Not All Court Decisions Can Be Appealed
An appeal as a matter of right is allowed from all final judgments or orders so long as this is made within 45 days of the entry of the order of judgment. This means that you can appeal post-judgment motions which are considered final, but cannot appeal interim relief such as pre-divorce "pendente-lite" motions that are not yet final until the divorce.
The Role of the Appellate Court Is Limited
The role of the appellate court is to "determine whether the result could reasonably have been reached by the trial court based on the evidence, or whether it is clearly or unjustly distorted by a misconception of the law or findings of fact that are contrary to the evidence." Perkins v. Perkins, 159 N.J. Super. 243, 248 (App. Div. 1978). An appeal is not a second opportunity to re-argue the case and is not something to be considered lightly. Some bring an appeal to gain greater understanding, others out of frustration at the motion judge's decision or to make the other party incur further expense. However, "[m]ore than a feeling of dissatisfaction is needed to fuel an appeal. It is a mistake for parties to seek satisfaction in this court simply because it has eluded them in trial court. The advantage sought here is apt to be illusory." Perkins, supra, at 248.
Appeals Are Costly and May Take a Year to Be Decided
Appeals are costly and while hard to generalize, you could expect to pay an experienced appellate advocate $5,000 to $10,000 plus the filing and transcript costs. Secondly, while the appeal is pending, and it takes about a year before a decision is reached, none of the issues on appeal can be modified by the lower court. So for example if you were appealing a child support order and wanted to bring a motion for changed circumstances to modify it during the pendency of the appeal, this would first require the granting of a motion for a limited remand by the appellate division. If you are truly interested in winning on appeal then there are three key questions to consider:
Did the Trial Judge Make Findings of Fact?
A trial judge must make findings of fact and state conclusions of law. New Jersey Court Rule 1:7-4. The judge is required to put these findings on the record either orally or in writing. The trial judge must clearly state the factual findings and relate those findings to relevant legal conclusions "so that the parties and the appellate courts may be informed of the rationale underlying [the] conclusion." Esposito v. Esposito, 158 N.J. Super. 285, 291 (App. Div. 1978). The scope of appellate review of a trial court's fact-finding function is limited and is not to re-try the case, but consider whether the judge made findings of fact and whether they were reasonable based on the evidence. Deference is also given by the appellate division to the factfinding undertaken by the family court due to their specific expertise in this area.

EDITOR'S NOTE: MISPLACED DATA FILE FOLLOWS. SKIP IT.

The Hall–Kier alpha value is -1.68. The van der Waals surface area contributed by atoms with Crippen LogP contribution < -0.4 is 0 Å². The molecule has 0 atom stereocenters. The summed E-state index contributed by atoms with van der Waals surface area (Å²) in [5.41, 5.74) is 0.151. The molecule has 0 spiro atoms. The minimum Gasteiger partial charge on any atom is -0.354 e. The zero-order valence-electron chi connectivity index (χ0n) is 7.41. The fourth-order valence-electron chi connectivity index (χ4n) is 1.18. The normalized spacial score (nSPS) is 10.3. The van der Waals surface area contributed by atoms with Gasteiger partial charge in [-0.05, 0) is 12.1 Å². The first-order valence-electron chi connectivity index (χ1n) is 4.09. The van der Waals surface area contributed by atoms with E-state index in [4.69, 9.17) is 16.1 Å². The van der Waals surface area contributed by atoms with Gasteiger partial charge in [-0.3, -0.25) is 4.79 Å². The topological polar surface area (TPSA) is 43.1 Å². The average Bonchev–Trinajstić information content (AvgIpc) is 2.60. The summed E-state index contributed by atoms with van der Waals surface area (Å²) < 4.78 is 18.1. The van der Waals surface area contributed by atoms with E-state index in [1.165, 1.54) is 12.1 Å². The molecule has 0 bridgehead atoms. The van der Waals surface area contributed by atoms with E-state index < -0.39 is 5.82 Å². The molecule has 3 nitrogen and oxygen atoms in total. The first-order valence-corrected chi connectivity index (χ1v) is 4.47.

Are the Findings of Fact Supported by Substantial Credible Evidence?
If a trial court judge has made findings of fact, then the general rule is that these are binding on appeal when supported by adequate, substantial, credible evidence." Cesare v. Cesare, 154 N.J. 394, 411-12 (1998). This means that if the motion judge reviewed exhibits or case information statements and then made specific findings of fact, or if a judge holds a plenary hearing and takes into account the credibility of the witnesses when giving their testimony, the appellate division will be bound by the judge's findings. This does not mean that another judge might not have decided it differently, only that the role of the appellate division is not to re-try the case or rehear the motion de-novo on appeal when they don't have the benefit of hearing the witnesses and reviewing the exhibits.
In Any Discretionary Decision, Was the Trial Judge Reasonable?
The other main area that frequently appears in family appeals is whether the judge abused their discretion in deciding a particular matter. Family part judges have considerable power to exercise their discretion in how to equitably decide a case and balance the fairness to the parties and best interests of the children. Discretionary decisions come into play in the amount of an alimony award or how to allocate assets during equitable distribution. Another example of this frequently seen in post-judgment motion practice is the allocation of counsel fees, which is entirely at the discretion of the judge. See Salch v. Salch, 240 N.J. Super. 441, 443 (App. Div. 1990). The applicable standard of review by the appellate division of discretionary decisions is whether the allocation falls within a reasonable exercise of the trial judge's discretion. See Borodinsky v. Borodinsky, 162 N.J. Super. 437, 444 (App. Div. 1978).
The purpose of this guide is to highlight some of the questions that need to be considered when deciding whether to appeal? If you can answer "yes" to the three previous questions then your chances of prevailing on appeal may not be as high as you might like. This brief discussion of appellate practice does not cover all the grounds for appeal e.g. when the judge erred in his interpretation of the law. An experienced appellate attorney should be consulted to review the unique facts of any case and provide legal advice on the merits of an appeal.